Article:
4. Open a search cursor on the All States layer. The cursor will include only Wyoming and the states that touch it, because there is a selection applied to the All States layer. Remember that the feature layer is just a set of records held in memory. Even if you called it the All States layer, it no longer includes all states once you apply a selection.

Below is some code that applies the above steps.

# Selects all states whose boundaries touch
#  a user-supplied state

import arcpy

# Get the US States layer, state, and state name field
usaLayer = "D:\Data\USA\USA.gdb\Boundaries"
state = "Wyoming"
nameField = "NAME"

    # Make a feature layer with all the US States
    arcpy.MakeFeatureLayer_management(usaLayer, "AllStatesLayer")

    # Make a feature layer containing only the state of interest
                        '"' + str(nameField) + '" =' + "'" + str(state) + "'")

    # Apply a selection to the US States layer

    # Open a search cursor on the US States layer
    with arcpy.da.SearchCursor("AllStatesLayer", (nameField,)) as cursor:
        for row in cursor:
            # Print the name of all the states in the selection
            print (row[0])
    print (arcpy.GetMessages())

    # Clean up feature layers and cursor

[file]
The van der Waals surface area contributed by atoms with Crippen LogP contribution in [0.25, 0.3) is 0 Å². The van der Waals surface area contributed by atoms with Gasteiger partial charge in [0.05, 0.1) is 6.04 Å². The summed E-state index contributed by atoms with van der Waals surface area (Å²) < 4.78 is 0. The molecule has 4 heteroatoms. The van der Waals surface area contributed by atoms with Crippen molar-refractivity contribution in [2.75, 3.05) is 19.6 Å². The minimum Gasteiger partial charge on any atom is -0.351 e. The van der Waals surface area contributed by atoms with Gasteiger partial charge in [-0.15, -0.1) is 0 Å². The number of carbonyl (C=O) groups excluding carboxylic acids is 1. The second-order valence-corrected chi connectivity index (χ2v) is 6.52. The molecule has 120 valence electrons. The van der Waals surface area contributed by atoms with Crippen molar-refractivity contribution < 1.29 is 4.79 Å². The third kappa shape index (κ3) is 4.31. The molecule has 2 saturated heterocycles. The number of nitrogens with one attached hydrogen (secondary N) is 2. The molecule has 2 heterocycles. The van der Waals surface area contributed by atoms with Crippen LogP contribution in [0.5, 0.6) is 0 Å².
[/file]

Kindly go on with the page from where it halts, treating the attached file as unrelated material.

del cursor

You can choose from many spatial operators when running SelectLayerByLocation. The code above uses "BOUNDARY_TOUCHES". Other available relationships are "INTERSECT", "WITHIN A DISTANCE" (may save you a buffering step), "CONTAINS", "CONTAINED_BY", and others.

Note that the Row object "row" returns only one field ("NAME"), which is accessed using its index position in the list of fields. Since there's only one field, that index is 0, and the syntax looks like this: row[0]. Once you open the search cursor on your selected records, you can perform whatever action you want on them. The code above just prints the state name, but more likely you'll want to summarize or update attribute values. You'll learn how to write attribute values later in this lesson.

Cleaning up feature layers and cursors

Notice that the feature layers are deleted using the Delete tool. This is because feature layers can maintain locks on your data, preventing other applications from using the data until your script is done. Arcpy is supposed to clean up feature layers at the end of the script, but it's a good idea to delete them yourself in case this doesn't happen or in case there is a crash. In the examples above, the except block will catch a crash, then the script will continue and run the Delete tool.